Punch Brothers effortlessly steer and shift between traditional bluegrass, indie, folk, classical and soul genres. They push the boundaries, yet produce authentic music relatable to any fan of sound – and do a damn good job in the process. The combination of banjo, mandolin, fiddle, acoustic guitar and double bass make for a truly jaw-dropping show.
Another New World and Rye Whiskey were exquisitely delivered to the Monday evening masses, the latter track containing some breathtaking solo cameos on each member’s respective instruments. My word these guys can play. A bunch of skilful bluegrass numbers entertained in the middle section of the set, while the delicate beauty of Julep showcased Chris Thile’s vocals as he reminisced: “A grandfather clock / is tick-tick-tocking to the time.”
One could understand a level of arrogance from musicians with such skill, but the down-to-earth nature and humorous manner in which they related to the audience, and each other, was wonderful. Thile’s entertaining stage antics were a treat, as each marathon solo was complemented with animated facial expressions and bodily gyrations. After closing out the main set to an ecstatic crowd, the band returned with a brief encore of The Phosporescent Blues, an uplifting track taken from the group’s most recent release of the same name.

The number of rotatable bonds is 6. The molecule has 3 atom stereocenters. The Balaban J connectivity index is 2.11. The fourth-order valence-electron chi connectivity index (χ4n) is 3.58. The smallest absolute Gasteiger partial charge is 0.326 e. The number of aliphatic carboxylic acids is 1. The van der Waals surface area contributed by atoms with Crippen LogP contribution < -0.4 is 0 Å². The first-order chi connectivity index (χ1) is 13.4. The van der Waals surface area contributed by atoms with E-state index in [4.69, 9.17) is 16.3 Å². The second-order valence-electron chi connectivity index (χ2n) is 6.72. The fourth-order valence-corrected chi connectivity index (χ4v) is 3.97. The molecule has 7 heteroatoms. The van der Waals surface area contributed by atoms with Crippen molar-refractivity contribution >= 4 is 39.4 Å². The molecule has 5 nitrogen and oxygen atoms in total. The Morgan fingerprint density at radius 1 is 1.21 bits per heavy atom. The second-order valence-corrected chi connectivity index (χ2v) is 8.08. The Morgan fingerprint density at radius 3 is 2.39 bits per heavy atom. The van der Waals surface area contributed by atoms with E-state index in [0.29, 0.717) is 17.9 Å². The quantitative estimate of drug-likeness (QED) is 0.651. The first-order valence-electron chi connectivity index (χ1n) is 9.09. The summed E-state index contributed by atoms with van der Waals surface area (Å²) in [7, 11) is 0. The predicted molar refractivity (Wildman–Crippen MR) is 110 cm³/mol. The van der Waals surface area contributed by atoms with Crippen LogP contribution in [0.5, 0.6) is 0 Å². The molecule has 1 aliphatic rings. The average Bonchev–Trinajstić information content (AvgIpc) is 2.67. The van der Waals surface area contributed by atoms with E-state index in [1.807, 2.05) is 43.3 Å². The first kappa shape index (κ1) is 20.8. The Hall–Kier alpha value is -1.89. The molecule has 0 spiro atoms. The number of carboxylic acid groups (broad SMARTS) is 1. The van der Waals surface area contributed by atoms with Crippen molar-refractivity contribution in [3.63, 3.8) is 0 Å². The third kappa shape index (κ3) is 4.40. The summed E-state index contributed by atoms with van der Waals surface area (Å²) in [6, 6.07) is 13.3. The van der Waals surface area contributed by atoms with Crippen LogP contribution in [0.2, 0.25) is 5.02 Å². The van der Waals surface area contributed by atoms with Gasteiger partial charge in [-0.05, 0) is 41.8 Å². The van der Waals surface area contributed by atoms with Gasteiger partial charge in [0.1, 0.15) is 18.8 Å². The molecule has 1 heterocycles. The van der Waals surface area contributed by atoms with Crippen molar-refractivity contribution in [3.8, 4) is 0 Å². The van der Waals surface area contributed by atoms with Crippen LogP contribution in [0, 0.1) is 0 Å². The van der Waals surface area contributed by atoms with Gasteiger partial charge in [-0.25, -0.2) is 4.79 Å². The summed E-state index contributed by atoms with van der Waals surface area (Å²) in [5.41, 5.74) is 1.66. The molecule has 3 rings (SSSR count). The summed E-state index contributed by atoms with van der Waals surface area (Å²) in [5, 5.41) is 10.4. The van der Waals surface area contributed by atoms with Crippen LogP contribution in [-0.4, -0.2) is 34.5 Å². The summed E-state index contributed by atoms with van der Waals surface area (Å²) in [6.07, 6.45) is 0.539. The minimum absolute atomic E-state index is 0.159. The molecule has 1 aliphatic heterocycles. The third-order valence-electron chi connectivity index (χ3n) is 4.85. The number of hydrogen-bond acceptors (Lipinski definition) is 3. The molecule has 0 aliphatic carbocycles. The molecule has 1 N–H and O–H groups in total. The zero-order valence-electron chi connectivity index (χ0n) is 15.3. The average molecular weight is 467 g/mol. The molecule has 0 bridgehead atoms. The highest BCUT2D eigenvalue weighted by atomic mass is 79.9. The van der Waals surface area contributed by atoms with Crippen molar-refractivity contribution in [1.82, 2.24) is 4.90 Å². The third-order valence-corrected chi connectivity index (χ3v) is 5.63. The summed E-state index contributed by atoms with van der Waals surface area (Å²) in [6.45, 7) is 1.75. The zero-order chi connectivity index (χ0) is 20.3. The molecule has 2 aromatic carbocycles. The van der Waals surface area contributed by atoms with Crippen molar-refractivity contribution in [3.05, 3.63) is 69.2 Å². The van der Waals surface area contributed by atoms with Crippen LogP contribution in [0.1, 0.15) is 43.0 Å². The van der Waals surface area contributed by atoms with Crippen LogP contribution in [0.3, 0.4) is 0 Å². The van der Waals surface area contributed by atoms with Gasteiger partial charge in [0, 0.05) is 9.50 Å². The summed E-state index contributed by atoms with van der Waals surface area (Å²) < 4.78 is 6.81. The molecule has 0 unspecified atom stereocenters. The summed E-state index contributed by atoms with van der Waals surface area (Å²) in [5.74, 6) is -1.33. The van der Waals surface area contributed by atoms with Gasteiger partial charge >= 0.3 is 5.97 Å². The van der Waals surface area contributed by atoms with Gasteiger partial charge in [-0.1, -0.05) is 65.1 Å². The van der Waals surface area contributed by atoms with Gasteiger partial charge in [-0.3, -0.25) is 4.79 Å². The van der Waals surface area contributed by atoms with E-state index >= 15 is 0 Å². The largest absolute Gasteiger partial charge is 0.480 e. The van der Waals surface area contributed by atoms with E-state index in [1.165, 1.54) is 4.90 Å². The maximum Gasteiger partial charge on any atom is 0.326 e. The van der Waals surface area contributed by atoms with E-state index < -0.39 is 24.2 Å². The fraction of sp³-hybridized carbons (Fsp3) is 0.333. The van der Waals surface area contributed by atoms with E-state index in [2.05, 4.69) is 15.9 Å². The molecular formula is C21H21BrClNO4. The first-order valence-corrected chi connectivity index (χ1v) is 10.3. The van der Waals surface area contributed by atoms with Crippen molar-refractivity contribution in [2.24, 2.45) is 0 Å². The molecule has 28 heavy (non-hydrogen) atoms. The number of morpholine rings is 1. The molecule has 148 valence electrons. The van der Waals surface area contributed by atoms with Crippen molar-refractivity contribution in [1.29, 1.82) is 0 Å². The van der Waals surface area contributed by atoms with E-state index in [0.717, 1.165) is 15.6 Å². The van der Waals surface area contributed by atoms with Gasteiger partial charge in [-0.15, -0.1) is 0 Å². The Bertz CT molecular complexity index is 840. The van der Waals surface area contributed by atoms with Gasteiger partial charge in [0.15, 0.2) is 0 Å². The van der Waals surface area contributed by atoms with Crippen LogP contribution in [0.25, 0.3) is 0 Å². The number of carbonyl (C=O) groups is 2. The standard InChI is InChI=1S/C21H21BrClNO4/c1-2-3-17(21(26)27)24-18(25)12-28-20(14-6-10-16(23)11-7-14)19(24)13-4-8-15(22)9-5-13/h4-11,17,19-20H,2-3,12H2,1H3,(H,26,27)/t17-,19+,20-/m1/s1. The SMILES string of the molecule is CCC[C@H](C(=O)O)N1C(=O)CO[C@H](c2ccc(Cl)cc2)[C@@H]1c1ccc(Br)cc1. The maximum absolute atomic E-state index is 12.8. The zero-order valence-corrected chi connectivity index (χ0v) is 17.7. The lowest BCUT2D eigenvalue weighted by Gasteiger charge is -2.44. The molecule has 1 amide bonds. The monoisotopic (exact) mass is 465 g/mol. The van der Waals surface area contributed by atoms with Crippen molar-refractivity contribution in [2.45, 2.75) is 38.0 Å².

The legendary T Bone Burnett once labelled Punch Brothers as “one of the most incredible bands (America) has ever produced.” As we walked away with some mighty fine August memories, hundreds of content Perth punters would find it hard to disagree with the man. Add this to your bucket list: you need to see Punch Brothers live.